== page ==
Feedback Labs | September 28, 2023
Sustainable Seattle is dedicated to providing transformative support to environmental justice organizations, encouraging them to overcome the inequitable barriers within the nonprofit industrial complex. Through their efforts, they foster collective impact, enabling communities to collaborate in addressing the disproportionate effects of environmental racism and the direct consequences of climate change on BIPOC communities and those at the forefront of the climate crisis. Sustainable Seattle serves as a vital link, offering resources, fiscal sponsorship, and capacity building services to organizations, grassroots movements, individuals, universities, and other community-based entities. By prioritizing community engagement and co-design, Sustainable Seattle envisions a thriving future that delivers environmental, economic, and social benefits, promoting equity and building resilience.
To ensure that all feedback loops are closed within their co-designing model, Sustainable Seattle is currently focusing on empowering constituents to act. This includes increasing individual community engagement, and fostering co-ownership without overextending both Sustainable Seattle and the communities they serve. During the LabStorm session, conversations centered around how to best support, integrate, and engage community members in the work Sustainable Seattle is doing.
Closing the Loop
The primary concern Sustainable Seattle entered the LabStorm with was how to get constituents to engage in a meaningful and sustainable way with their co-ownership practices. In the past, Sustainable Seattle had used mural boards and discussions to ask organizations to map out where they needed help to participate in decision making, but found that those discussions were often not very clear or well-defined.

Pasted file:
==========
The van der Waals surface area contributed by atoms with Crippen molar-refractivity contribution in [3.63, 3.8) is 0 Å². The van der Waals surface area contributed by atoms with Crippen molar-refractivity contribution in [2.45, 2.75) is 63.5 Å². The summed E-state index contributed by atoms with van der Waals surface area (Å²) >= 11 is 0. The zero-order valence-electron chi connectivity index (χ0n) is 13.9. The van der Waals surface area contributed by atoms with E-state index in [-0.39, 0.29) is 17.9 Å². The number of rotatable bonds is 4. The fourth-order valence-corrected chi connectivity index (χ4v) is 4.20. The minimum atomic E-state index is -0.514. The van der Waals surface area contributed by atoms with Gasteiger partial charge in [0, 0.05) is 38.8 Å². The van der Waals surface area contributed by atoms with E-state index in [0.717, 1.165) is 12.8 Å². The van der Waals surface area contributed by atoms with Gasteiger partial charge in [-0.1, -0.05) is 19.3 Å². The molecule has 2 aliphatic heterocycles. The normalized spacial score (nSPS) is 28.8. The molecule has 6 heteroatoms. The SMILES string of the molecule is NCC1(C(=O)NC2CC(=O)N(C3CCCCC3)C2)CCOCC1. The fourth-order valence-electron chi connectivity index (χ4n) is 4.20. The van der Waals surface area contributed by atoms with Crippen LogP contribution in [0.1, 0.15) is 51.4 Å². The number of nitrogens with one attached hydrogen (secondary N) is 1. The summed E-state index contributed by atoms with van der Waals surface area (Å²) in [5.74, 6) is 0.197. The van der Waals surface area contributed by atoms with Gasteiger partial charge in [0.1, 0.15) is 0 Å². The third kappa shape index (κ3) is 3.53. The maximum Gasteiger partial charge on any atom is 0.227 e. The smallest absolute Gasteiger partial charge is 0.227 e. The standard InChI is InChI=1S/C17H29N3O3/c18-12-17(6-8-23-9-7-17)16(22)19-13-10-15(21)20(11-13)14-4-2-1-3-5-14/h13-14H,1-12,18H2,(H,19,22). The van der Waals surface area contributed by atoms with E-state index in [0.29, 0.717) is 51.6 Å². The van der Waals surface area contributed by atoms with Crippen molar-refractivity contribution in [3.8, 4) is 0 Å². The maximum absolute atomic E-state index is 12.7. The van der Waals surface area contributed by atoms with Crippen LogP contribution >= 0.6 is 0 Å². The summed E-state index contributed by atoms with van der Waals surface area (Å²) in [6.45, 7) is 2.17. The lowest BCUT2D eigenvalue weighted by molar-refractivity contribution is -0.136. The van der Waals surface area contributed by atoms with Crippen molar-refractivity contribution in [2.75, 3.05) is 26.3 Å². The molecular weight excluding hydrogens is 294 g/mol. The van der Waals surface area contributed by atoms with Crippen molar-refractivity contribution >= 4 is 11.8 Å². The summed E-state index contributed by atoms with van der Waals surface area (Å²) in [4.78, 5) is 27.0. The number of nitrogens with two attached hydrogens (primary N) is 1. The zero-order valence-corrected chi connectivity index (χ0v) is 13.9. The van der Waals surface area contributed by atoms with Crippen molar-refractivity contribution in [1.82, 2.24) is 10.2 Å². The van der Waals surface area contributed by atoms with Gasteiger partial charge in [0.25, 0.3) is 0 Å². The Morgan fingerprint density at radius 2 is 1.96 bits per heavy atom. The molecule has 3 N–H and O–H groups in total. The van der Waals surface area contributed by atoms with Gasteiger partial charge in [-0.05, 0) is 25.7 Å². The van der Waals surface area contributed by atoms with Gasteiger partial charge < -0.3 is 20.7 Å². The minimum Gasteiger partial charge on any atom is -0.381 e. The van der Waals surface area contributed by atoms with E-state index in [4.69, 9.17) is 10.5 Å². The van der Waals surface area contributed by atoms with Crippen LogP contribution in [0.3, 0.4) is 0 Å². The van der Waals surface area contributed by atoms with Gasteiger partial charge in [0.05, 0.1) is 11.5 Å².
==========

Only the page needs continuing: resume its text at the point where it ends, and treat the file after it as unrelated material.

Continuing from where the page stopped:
During the LabStorm, Sustainable Seattle decided that having a clear document discussing expectations for group responsibilities would help with some of the areas lacking specificity. They also discussed strategies for closing the feedback loop, especially with communities where fostering co-ownership could occasionally overextend both Sustainable Seattle and the community they’re creating.
Solutions to the problem of sustainable co-ownership came in the form of pressuring local municipalities to make systemic changes, so nonprofit and grassroots organizations aren’t expected to do all the work a community needs. Sustainable Seattle also discussed turning meetings into ‘action’ meetings, to better support the engagement of those at the heart of their work, with the most at stake.
The next feedback challenge Sustainable Seattle had was the idea of authentic co-leadership. The organization wanted to be intentional about the way they were using feedback to build trust within communities, even when their organization had made a pivot or identity change. They also wanted to discuss the act of integrating co-creators in their work, and facilitating two-way engagement.
The primary focus of the conversation surrounding authentic co-leadership was about communication. When having organizational identity changes, for example, it was established that it’s essential to explain why the changes were made, and how feedback was used to inform and drive the change. Clear communication surrounding what is and isn’t working is important to create responsive and authentic co-leadership.
Another primary focus was how to generally create and facilitate co-leadership, and to continue to support community members in organizational integration. Sustainable Seattle’s strategy shifted to returning to the basics of sustainability, to ensure that community members’ basic needs, like housing and food, are being met. Emotional and personal connection is key to creating co-leadership, and ensuring that feedback loops are closed. Upon the conclusion of the LabStorm, Sustainable Seattle staff left with the tools to better support community leaders in closing feedback loops and engaging in community-wide conversations about sustainability.
Learn More About LabStorms
LabStorms are collaborative problem-solving sessions designed to help organizations tackle feedback-related challenges or share what’s working well in their practice.
Presenters leave the experience with honest, actionable feedback and suggestions to improve their feedback processes and tools.
To learn more about participating in a virtual LabStorm, please visit feedbacklabs.org/labstorms.